Book Fair



Smith, Monica. Kindred: A Family Portrait (Paperback). IUniverse: November 19, 2008. 92 pages. ISBN-10: 1440104298; ISBN-13: 978-1440104299.  9 x 6 x 0.2 inches. Shipping Weight: 6.7 ounces. $11.95. Available from



"We cannot remember too often that when we observe nature, and especially the ordering of nature, it is always ourselves alone we are observing". This was a belief of the German physicist / philosopher, G. C. Lichtenberg. One gets the feeling from this that we are looking into a mirror. And, perhaps we are. Man's connection with nature is truly a strong one-of this there is no doubt! Our first thought when we want to get away from the burdens of life is to go to the woods, the lake, the beach, the mountains or the sea-to nature. Is it a coincidence that we feel so much at home in nature? I don't think so; for home is that sacred place we feel we belong. It is a place where we can be ourselves and find the comfort and peace for which we long. It just might be that what we ultimately need when times are difficult, rather than distance, is familiarity, family and reflection of ourselves; perhaps this is what calls us to nature. So, when we feel the need to visit our favorite natural surroundings it may not be so much that we are getting away, but that we are coming home....

Read Poem from Kindred: A Family Portrait

About the Author

Monica E. Smith enjoys writing about everyday things, and feels that a poem can be found anywhere. Her family continues to play a most important part in her writing. About her writing, Monica explains "I feel poetry need not be written in a complicated language for the select few. I find, even in the brevity of poetry the freedom of expression, and in that there is freedom in expression." She feels what is most important in writing a poem is the sharing, as it is the sharing/experience of the poem which makes it live.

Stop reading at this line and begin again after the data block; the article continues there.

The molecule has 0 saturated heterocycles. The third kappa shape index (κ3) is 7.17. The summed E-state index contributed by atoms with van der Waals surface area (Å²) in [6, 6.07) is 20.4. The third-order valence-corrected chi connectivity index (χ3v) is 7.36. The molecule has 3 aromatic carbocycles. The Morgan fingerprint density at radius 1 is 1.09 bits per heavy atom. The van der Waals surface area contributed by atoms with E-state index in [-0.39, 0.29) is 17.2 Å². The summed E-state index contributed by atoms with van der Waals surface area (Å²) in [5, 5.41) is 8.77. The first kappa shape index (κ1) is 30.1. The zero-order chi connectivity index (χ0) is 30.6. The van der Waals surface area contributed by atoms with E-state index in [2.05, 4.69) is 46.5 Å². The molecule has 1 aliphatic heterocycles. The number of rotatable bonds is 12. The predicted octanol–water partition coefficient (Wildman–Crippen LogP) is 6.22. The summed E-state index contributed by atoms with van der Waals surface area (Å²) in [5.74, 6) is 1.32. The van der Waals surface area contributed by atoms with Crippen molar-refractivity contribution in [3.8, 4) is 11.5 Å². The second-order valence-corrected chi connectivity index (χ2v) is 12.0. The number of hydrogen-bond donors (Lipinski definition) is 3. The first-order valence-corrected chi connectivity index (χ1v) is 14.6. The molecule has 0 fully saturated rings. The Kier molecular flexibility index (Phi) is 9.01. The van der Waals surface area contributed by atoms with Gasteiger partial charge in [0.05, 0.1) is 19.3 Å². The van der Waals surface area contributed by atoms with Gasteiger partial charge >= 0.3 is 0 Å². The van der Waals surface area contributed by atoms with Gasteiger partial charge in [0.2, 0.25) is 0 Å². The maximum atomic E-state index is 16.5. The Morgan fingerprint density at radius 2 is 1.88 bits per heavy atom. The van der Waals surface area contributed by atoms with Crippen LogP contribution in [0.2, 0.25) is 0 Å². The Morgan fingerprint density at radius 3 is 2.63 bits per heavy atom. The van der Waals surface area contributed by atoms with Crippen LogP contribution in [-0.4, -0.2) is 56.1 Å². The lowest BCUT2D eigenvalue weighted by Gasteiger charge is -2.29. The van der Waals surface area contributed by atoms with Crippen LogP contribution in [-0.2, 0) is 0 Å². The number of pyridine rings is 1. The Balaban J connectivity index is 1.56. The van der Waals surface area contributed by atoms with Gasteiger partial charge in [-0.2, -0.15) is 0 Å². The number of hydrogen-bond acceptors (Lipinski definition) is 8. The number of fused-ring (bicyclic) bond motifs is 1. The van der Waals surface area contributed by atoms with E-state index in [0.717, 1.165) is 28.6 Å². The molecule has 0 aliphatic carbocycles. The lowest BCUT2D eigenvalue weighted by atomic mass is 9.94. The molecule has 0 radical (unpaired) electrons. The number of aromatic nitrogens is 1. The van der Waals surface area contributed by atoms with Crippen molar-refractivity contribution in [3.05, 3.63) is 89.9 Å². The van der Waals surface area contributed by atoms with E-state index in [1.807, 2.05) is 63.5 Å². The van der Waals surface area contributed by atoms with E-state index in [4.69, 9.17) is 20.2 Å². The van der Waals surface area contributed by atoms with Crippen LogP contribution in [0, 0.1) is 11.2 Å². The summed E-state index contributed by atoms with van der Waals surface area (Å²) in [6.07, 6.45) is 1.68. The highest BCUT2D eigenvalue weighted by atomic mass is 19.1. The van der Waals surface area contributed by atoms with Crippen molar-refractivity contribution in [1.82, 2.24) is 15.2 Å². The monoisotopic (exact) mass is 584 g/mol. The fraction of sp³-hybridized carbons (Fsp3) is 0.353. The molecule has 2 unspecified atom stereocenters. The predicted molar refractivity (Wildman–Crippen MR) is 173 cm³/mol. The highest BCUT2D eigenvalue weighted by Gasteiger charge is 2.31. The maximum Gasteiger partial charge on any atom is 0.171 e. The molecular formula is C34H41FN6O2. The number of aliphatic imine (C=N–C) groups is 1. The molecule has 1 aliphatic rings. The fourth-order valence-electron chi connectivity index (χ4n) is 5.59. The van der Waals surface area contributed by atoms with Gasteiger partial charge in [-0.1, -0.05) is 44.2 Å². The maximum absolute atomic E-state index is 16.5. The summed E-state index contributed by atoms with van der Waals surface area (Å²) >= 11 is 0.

Monica is the author of two poetry books,
Days of Fine Gray Ash, available through her web site, and Kindred: A Family Portrait, available at  and, as well as their affiliate online bookstores. Her poems have been published in many national and international journals.

Monica enjoys reading and exploring her family ancestry, as well as her love of photography, which she calls "silent poetry". She has been experimenting with creating Haiku-Photography, a form which has recently risen from the original Haiga (Haiku Painting). In August 2008, she released her first book of photography with,, Going Coastal, a coffee table book containing photographs of coastal areas within the United States. Since then, she has released two more books with Blurb
: Dog-matized: The Comical Truth of Life with a Jack-A-Bee and Menagerie, a collection of her essays, poetry, haiku and photography.

In 2009, Monica was asked by the chaplain at Mount Carmel Medical Center in Columbus, Ohio (where she works) to create a photographic work depicting the rhythms and harmony of birth and death. The posters will hang in the palliative
care unit at Mount Carmel.

Monica invites you to visit her website,
Purple Quill.comand her blog
Rantings of a Mad Poet.  Monica welcomes all correspondence at


Poems from Kindred: A Family Portrait*




Among the fallen
Lay the ancient ones,
Beautiful in death
As they were in life
Petrified, they remain still
Where once they stood tall
Nodding their delight
In the evening breeze
And yet, as if in defiance,
They shine in splendor,
Vivid and brilliant, gilded
In morning sunlight
Might it be, that we, too,
Are so transformed
On our passage
From life into death



The Case for Coyotes


It doesn't frighten me,
their far-off yowling,
more a plaintive cry
than the howl
of a vicious animal,
almost a consolation.
I hear their nightly lament
Seeming to denounce
civilization, where there is
killing without cause,
and I am curiously comforted.



Mesa Verde Monet


Out here clouds mimic
The mesas, using the sun's
Kaleidoscopic spectrum
As their palette.
It is difficult to tell
Where cloud leaves off
And crag begins, each one
A shining intuitive creation
Framed between the canyons
In a masterful sundown display.



Jazz Fest

(Columbus, Ohio Riverfront 1997)


The jazz rang sweet
Till it lost itís beat
When driving rains came
And took their aim
Made the water run deep
As the skies began to weep
While strong winds blew
Hail pelted and flew
And the thunder did crash
As did lightning flash
The trees bowed and swayed
With people who prayed
Until the sun heard
And gave the word
Caused the fury to cease
And the torrent to ease
Soon the people cheered
They no longer feared
Now the jazz rang sweet
Never skipped another beat


*Kindred: A Family Portrait by Monica E. Smith is featured in the Book Fair in the September / October 31, 2009 Sketchbook.




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